Have you downloaded the trial? Just a few weeks ago AI Clear was under adjustments/AI Clear and an offer to 'try pro'. I do hope they continue to support AI Clear.

Not the best photo but I purposely used this to compare AI Clear with AI De noise and AI Sharpen. Taken from a boat on very choppy waters. I didn't do anything to the photo but used the plug-ins. I thought the egret wings were a bit clearer after.   Like you I do this for fun. 

Before using any AI plug ins

after using the plug ins for DN and Sharpen

after using AI Clear much faster

Here is a better photo to show AI Clear. This was frustrating to capture because of the choppy waters from the boat but AI Clear did a decent job and even after I cropped this photo (not shown here): Eagle with AI Clear

Author:  Bill Chambers [ Mon May 27, 2019 9:30 am ]
Post subject: 

I still use both products, but I really LOVE the new Topaz Denoise. I find it does a MUCH better job than Nik Define. I agree with E.J. that Sharpen AI is extremely slow but it still has it's place on certain otherwise unusable images. I still use the NIK Viveza and enjoy it and I still prefer NIK Sharpener over the Topaz version (Clear AI). Just my 2 cents.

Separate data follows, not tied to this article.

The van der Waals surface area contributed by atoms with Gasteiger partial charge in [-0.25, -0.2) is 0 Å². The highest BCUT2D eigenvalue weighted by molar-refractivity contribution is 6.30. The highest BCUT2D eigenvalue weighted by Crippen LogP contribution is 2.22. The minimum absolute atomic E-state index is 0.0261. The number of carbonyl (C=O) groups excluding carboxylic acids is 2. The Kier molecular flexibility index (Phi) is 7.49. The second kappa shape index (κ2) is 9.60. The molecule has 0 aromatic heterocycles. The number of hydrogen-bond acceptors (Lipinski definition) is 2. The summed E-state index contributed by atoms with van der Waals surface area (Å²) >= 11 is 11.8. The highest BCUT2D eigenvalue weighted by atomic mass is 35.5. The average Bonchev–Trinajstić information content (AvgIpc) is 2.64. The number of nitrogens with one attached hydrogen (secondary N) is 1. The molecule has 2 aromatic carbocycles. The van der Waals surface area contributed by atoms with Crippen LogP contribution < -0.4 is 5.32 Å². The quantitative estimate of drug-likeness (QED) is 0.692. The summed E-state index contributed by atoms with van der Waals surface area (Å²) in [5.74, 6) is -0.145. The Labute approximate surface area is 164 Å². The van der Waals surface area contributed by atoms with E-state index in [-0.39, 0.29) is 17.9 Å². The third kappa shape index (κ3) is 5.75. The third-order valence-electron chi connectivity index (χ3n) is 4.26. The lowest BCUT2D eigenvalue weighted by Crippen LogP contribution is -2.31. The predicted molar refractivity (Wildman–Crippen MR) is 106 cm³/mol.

Author:  Craig Lipski [ Tue May 28, 2019 8:34 am ]
Post subject:  Re: Nik v. Topaz

Buried in this thread, I hope this gets seen and replied to;  I'm looking at Topaz, and for the DeNoise AI system requirements, it says:
- GPU VRAM: 2GB min, 4GB recommended, 6+GB optimal; I have NO idea what GPU VRAM is, nor how to find it on my laptop.
-Graphics Card: Minimum: Iris Plus Graphics 655; "Recommended" and "Optimal" are "N/A"
When I look at my Device Mananger, (Win 7), under "Display adapters", I see:
"Intel HD Graphics 4600"  and "NVIDIA Quadro K2100M"
Am I OK?
Thanks so much.

Author:  E.J. Peiker [ Tue May 28, 2019 12:12 pm ]
Post subject: 

It;s how much RAM your video card has. you can look that up on the video card manufacturers website for your exact card. your card maxes out at just 2MB if it is fully populated. Your machine doesn't have enough video horsepower either on the Intel side or the nVidia side for a good experience.